Interdisciplinary studies at other universities
Other universities are also making efforts to embrace integrated education. Recently, Sungkyunkwan University has announced that it would make software classes mandatory for students entering from 2016. The university will also establish Sungkyun Software Education (SSEN), a software education center. The university believes that the ability to use software is necessary for every student including those of humanities and social sciences.
“This would help students with their future jobs, as maneuvering software is needed in almost every career,” said Chung Da-young, a student majoring in Economics. “However, there could be complaints since students have to take another class on top of other mandatory classes.”
Moreover, starting from April this year, Sungkyunkwan University has started the Sungkyun PUSH (Public Understanding of Science and Humanity) forum series. During this forum, professors of all majors and invited specialists come together to discuss recent issues and seek ways to develop education curricula.
Chung-Ang University is another school that promotes integrated learning. Its School of Integrated Engineering aims to mix the advantages of various majors to create new technologies, allowing students to acquire professional knowledge in diverse fields. Three majors are offered in the program: Nano-Materials Science and Engineering, Digital Imaging Science and Engineering, and Biomedical Science and Engineering.
A similar type of education also exists at Hanyang University, achieved through the Department of Electronic Engineering. Founded in 2010, the department aims to provide education that merges different IT technologies to create new technologies in fields such as the production of smartphones and intelligent robots. Around 62 percent of graduates in the department were employed after graduation, and the industries they work in range from venture businesses and IT industries to patent agents.
Mixed responses toward convergence education
The movement toward convergence education seems to persist as the demand for communication between diverse sciences increases. Appreciating the importance of it, Ewha has established a new college for convergence education, the College of Science & Industry Convergence. The college will include five existing majors such as Clothing & Textiles and Health Education & Management along with the newly established Department of Content Convergence.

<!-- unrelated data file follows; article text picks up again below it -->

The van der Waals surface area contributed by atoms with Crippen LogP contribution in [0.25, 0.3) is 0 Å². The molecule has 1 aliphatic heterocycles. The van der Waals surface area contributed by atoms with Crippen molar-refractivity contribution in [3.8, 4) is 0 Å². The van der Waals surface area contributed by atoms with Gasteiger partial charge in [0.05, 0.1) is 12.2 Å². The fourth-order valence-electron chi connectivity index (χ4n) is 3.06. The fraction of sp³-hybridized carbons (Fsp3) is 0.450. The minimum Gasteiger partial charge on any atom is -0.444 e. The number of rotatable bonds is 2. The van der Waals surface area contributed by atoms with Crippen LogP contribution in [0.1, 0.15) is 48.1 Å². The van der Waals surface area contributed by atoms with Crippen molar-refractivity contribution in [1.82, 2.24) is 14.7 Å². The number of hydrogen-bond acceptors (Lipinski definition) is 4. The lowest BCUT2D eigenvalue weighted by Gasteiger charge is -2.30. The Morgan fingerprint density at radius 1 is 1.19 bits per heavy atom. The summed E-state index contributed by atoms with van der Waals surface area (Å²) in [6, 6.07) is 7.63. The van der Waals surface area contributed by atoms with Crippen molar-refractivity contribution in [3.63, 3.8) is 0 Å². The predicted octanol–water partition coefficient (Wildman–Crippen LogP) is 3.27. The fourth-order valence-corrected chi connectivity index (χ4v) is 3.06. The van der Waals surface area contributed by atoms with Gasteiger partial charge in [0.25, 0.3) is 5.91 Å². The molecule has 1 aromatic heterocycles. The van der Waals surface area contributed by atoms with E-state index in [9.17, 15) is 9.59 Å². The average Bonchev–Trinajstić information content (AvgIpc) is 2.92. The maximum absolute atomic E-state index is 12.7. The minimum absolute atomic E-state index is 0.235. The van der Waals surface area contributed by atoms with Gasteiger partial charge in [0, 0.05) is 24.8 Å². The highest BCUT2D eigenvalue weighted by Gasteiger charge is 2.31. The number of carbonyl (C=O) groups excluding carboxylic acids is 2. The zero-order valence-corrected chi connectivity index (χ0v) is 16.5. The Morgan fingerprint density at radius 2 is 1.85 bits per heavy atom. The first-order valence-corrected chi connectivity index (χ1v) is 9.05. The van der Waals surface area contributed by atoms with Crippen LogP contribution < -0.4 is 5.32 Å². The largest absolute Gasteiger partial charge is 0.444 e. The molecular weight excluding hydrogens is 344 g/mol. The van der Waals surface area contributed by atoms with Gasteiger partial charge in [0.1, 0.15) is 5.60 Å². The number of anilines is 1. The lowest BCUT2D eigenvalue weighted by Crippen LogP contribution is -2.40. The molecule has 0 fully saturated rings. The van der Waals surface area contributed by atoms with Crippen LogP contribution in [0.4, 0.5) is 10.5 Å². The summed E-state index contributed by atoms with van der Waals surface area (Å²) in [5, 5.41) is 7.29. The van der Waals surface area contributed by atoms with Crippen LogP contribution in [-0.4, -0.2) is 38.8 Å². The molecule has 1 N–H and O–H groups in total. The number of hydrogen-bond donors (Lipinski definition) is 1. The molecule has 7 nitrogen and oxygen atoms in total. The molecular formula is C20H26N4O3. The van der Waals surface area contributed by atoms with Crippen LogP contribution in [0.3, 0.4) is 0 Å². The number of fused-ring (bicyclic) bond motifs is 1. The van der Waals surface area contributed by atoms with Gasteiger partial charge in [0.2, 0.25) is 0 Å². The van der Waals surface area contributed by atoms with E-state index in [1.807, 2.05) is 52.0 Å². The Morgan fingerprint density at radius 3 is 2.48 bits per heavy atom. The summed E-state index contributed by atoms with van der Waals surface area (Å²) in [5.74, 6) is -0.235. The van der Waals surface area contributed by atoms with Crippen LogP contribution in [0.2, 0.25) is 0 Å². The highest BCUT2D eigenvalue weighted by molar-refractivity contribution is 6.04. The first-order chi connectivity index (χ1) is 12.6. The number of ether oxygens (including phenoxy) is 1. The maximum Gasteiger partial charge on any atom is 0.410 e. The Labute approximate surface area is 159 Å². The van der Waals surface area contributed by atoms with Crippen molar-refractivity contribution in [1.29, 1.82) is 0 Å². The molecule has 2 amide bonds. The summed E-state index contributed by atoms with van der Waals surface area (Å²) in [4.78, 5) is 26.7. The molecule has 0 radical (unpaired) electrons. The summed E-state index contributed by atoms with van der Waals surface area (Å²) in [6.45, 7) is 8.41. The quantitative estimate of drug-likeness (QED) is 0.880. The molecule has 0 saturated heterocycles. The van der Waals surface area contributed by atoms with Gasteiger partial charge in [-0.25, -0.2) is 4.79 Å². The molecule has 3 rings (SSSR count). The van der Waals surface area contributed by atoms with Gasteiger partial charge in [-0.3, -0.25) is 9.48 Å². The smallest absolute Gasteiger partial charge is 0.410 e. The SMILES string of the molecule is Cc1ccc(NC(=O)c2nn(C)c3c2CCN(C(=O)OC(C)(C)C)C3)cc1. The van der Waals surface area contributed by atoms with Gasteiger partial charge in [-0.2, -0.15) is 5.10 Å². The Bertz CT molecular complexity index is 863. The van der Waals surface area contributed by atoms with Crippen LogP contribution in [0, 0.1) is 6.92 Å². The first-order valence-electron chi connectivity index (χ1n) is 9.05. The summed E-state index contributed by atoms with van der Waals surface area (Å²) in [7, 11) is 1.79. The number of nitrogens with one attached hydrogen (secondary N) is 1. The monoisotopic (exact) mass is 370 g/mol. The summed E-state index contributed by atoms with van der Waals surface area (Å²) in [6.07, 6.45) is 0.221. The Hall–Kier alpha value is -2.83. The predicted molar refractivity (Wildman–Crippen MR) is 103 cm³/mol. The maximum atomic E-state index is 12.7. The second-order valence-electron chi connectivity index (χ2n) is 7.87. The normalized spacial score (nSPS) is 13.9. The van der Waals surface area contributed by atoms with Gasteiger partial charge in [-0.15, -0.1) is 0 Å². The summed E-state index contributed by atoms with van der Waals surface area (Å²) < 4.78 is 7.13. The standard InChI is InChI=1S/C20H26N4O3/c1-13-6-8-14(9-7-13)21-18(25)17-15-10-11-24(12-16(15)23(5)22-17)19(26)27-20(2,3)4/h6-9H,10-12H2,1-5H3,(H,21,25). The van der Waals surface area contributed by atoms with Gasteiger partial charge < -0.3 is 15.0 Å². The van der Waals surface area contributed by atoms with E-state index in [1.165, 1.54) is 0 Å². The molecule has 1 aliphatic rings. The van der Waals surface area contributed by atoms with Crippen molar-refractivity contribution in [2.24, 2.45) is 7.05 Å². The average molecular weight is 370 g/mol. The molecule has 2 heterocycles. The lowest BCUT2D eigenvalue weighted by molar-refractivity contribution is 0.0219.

While some are positive toward the movement, others express concerns over the mechanism for achieving the goal.
As convergence education blends different disciplines, it can provide opportunities for students to learn about unique or unfamiliar areas. For instance, as academic high school students are required to choose a curriculum between liberal arts and natural science, they claimed it is not easy to approach a different area of study that they want to learn.
“Since I took liberal arts courses in high school, it seemed impossible to become a psychiatrist,” said Park Su-hyun, a Brain & Cognitive Sciences major. “Thanks to the major, however, I am happy that I can get closer to my dream.”
However, some expressed concerns over the depth of education. They claimed that in an attempt to cover various disciplines, it is possible to lose the major’s characteristics.
“It would be great if students could learn more about specific programs such as Photoshop,” said Lee Joo-bin, a senior majoring in Clothing & Textiles. “However, in the process of converging, the curriculum can become disorganized and hinder students from mastering a particular field.”
There also have been complaints over the scope of “convergence,” such as the unclear relation between disciplines.
“Among the SHP’s compulsory courses, there are some classes that seem detached from ‘convergence education,’” said a student majoring in the SHP who wishes to remain anonymous. “The scope of convergence is sometimes too wide to find the correlation between courses is hard.”
Similarly, the prevalence of convergence education at universities was a source of concern for some people. It was suggested that Korean universities are easily swayed by popular educational paradigms.
“The emphasis on convergence in tertiary education aims to expand the opportunity to merge different fields of study,” explained professor Heo Gyun-young, the Director of the Center for Convergence Education at Kyung Hee University. “It does not mean that every student should receive convergence education.”
In addition to its use irrespective of students’ needs, interdisciplinary studies have been criticized for offering shallow knowledge on different fields. However, some professors explained that the depth of convergence education should depend on each student’s needs.
“There are job sectors that look for people with basic knowledge in diverse fields,” professor Heo said. “Meanwhile, for those who want to gain expertise in a specific area, convergence means studying more than others to acquire greater knowledge in several fields. Therefore, the latter group of students should double major in conventional majors as well as studies related to convergence.”
Reporters: Huh Ryun-jung, Kang Na-min, Lim Ye-ju, Son Young-chai